Not so long ago, I received training on playback theatre by a phenomenal teacher, Cherae Hailey. At the end of the training workshop, she asked each one of us how we planned to use the insights from playback theatre going forward. I said I would like to use playback Theatre to have conversations with parents about parenting.
But now the pressure is getting even worse …
I was in East London somewhere and we were having a playback theatre performance with and for learners. As per the form’s ethos, there was no script, but only a theme: memory. Perhaps some of you, dear members, know about the care we need to exercise when we stage traumatic experiences to avoid re-traumatizing or re-enforcing traumatic behaviours.
Some of you may recall that on 26.6.22 the spotlight was focused on Scenery Park in East London, Eastern Cape. This was after a tragedy where 21 young people died at the Tavern called Enyobeni. You may recall that many of those young people who died were learners, and as an organisation that works with and for young people, we were deeply concerned about the circumstances that led to this tragedy. We learnt that these young people were in a “pens down “celebration. Some of us may know that celebrations of this kind have other names such as “post Matric dance” or “40 days” or … you name it… One particular element about these events is excessive alcohol and drug consumption, including ridiculing of school and teachers.
The particular matter that I would like to talk to relates to my ill-preparedness toward having conversations with parents. At the performance in the schools, I heard harrowing stories of how parents/guardians ill-treated their children. I heard how these strained relationships encouraged young people to look for solace in situations or contexts that may be harmful. I also heard stories of young people appreciating bonds in their families and being acutely aware of other young people who do not receive the expected love and nurturing from family members, but instead are reduced and never appreciated.
Let me add something about Playback Theatre. It is a type of theatre that happens on the spot without any script. It takes a lot of listening and responsiveness to be able to transform people’s stories into theatrical experiences instantly. Some people argue that this form of theatre is the hardest, because one never gets an opportunity to process information through rehearsals. I could not agree more.
After the first performance, the conductor in the first school fell ill and I found myself stepping into the role of conductor for the second performance. Again, the audience shared disheartening stories, but they were also difficult to interact with. Hours later when I got home, the memory of the stories hit me in the gut and I was nauseous. The more I tried to dismiss the feeling, the more it presented itself to the point that I started puking.
I then wrote to ask colleagues if this reaction was normal. I did add that I had felt disgusted by the stories shared about how parents treat their children.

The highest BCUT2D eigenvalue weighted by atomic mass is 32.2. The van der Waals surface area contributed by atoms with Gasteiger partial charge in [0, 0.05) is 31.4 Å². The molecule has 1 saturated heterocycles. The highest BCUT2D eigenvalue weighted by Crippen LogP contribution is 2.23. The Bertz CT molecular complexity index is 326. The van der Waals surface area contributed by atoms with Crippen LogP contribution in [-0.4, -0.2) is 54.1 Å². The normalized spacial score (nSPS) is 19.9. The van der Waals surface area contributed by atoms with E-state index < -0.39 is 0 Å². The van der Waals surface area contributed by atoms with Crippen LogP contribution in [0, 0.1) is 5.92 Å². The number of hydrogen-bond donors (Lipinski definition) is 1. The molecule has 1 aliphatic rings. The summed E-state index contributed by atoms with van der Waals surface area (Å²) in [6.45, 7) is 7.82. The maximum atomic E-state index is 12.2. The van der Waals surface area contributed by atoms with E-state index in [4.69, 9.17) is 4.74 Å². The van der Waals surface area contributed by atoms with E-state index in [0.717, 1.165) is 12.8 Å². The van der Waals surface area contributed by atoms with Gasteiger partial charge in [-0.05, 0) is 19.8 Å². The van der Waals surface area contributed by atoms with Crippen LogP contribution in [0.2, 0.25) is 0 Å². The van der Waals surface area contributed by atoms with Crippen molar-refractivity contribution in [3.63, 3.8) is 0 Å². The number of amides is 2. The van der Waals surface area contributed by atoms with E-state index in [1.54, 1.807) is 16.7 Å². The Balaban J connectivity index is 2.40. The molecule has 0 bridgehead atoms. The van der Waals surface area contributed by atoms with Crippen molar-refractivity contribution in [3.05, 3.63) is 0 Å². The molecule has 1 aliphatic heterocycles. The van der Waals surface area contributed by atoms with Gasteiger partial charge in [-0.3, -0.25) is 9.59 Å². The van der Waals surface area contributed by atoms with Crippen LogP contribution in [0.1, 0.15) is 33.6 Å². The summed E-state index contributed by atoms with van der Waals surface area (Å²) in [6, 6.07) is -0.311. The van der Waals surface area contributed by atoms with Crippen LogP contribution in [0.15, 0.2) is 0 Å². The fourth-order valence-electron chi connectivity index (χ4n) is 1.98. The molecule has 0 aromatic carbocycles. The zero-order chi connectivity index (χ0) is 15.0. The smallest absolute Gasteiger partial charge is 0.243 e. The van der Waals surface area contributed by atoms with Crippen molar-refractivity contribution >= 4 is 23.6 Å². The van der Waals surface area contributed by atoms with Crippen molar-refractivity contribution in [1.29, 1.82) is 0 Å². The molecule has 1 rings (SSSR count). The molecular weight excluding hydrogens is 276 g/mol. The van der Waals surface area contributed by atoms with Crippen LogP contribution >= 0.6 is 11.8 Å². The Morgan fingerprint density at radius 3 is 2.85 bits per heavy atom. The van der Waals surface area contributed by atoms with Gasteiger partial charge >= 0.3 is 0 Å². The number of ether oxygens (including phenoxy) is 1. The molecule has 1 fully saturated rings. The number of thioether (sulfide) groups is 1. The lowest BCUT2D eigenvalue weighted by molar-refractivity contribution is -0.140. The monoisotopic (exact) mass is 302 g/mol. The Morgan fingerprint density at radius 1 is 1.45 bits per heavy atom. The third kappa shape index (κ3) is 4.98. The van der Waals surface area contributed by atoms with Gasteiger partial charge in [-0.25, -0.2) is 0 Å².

My mentor Warren Nebe said something that got me thinking deeply. He said “It’s a normal reaction to abnormal conditions. Parents, elders, and leaders of this time have become what they despised. This is oppression introjected and then externalised as abuse. Thank God you can still puke. Because others want us to swallow and ingest the violence”. Adding that “I do believe, however, that we have to reframe our training of Applied Drama, Playback Theatre and other forms in South Africa.. Our work needs to be trauma-informed. In practice. That means a number of training and structural changes.”
My colleague Hleze Kunju helped me to connect the dots by pointing out that “both schools were equally mind-blowing for me. It was excellent that, as hard as it was, you didn’t cut corners, and the more you persevered, the more the situation revealed itself. (It was clear how hard they were trying to keep their guard up…) There was definitely internal bleeding there”.
Any phenomenal facilitator knows the old adage; ‘read the space’. Any phenomenal writer knows the old adage, ‘show, and don’t tell’. Every time I experience your work dear members, these phrases come to mind.
I would therefore like to thank you for all that you do for children in your immediate environments, in South Africa and beyond. Just remember ‘the pressure is getting worser because re ya sebetsa (we work) le ha eka rea bapala ha re sebetsa (even though it looks like we are playing when we work)’.
I am aware that the reputation of some artists has been questioned, as it relates to relationships with children. In this regard, our legislative frameworks can provide a safer space, but this also begs for more involvement and support from the parents, guardians and/or caregivers.
We need strong advocacy to center the arts in all that we do for humanity.
- Lalu Mokuku is the chairperson of ASSITEJ SA and Executive Committee Member of ASSITEJ International. She is a member of MEQOQO Playback Theatre Inspired Collective, based at Rhodes University.